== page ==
About 20 “dissident alumni organizations” have been launched in recent years, mostly notable over the past year, as wealthy donors grow weary of “liberal indoctrination on campus and declining tolerance toward competing viewpoints,” The Wall Street Journal reports.
Two of these groups were founded this fall by wealthy alumni.
In one case, California real-estate developer and longtime donor Carl Neuss, a alumnus of Cornell University, declined to give the Ivy League school a seven-figure donation it was asking for after talking to moderate professors at the school who said they’re terrified to speak openly about their views on campus, the Journal reports.
In another case, the Journal reports that Tom Hafer, a prominent MIT graduate, decided to withhold donations this fall and then help launch the MIT Free Speech Alliance after the institution canceled a lecture by University of Chicago geologist Dorian Abbot, who is a critic of the diversity, equity and inclusion.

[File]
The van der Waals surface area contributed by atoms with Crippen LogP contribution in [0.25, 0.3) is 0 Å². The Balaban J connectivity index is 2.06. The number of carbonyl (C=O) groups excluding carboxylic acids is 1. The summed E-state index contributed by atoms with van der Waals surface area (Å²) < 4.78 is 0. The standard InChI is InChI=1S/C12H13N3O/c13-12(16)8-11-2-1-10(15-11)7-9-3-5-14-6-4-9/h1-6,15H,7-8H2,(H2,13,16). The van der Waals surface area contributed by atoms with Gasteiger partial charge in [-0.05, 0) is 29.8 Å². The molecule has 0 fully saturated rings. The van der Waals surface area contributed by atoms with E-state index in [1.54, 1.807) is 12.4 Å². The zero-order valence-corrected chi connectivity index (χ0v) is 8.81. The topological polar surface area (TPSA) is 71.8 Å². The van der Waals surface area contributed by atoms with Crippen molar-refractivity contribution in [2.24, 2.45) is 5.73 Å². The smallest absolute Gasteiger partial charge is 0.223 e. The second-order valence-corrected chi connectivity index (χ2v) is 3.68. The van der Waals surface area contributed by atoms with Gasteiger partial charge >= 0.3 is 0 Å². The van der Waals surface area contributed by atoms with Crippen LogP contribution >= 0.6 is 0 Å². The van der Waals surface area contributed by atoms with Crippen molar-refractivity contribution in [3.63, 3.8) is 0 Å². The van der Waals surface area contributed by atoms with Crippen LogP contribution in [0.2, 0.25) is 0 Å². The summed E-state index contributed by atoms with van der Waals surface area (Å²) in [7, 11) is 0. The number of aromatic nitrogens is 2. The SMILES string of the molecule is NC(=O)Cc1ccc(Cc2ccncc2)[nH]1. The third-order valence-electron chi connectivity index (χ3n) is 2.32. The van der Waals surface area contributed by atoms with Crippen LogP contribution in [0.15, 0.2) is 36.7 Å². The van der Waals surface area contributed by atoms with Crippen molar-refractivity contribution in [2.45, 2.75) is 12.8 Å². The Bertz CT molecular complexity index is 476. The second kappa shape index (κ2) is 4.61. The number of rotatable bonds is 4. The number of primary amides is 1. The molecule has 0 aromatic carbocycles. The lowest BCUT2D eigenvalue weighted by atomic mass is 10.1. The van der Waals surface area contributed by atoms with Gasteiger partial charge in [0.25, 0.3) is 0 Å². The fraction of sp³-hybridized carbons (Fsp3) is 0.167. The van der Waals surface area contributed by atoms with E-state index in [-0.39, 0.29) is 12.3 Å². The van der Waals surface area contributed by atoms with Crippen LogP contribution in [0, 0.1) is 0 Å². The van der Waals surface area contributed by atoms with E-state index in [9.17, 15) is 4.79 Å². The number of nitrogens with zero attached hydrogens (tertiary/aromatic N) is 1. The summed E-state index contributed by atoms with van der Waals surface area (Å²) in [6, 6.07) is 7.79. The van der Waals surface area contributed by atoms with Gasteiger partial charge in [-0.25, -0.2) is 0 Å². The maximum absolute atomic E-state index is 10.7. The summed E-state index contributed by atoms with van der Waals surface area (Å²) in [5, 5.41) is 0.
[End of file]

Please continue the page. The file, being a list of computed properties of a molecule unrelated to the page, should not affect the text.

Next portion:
The Journal reports:
Many of the groups are driven by politically moderate or conservative men who graduated from college in the late 1960s and 1970s, according to interviews with several of the group leaders. They believe progressive groupthink has taken over college campuses, and are urging schools to protect free speech and encourage a diverse set of views. In some cases, alumni are withholding donations to pressure schools to take them seriously. …
In October, alumni groups from five schools—Princeton, Cornell, University of Virginia, Washington and Lee and Davidson College—announced the creation of a national organization called the Alumni Free Speech Alliance. The group champions open inquiry on college campuses. Edward Yingling, the leader and a founder of the alliance, and a former president and chief executive of the American Bankers Association, said he has fielded inquiries from alumni at 75 schools in the last month.
The goal of the alliance is to help change campus culture so that students won’t shout down or disinvite a speaker with whom they disagree because they respect a diversity of opinion, Mr. Yingling said.
Colleges and universities raised nearly $50 billion last year from outside sources, and more than $11 billion came from alumni. Donations make up nearly 19% of the budget spent on students at private not-for-profit four-year colleges but only 8% for public research universities, according to the Council for Advancement and Support of Education.
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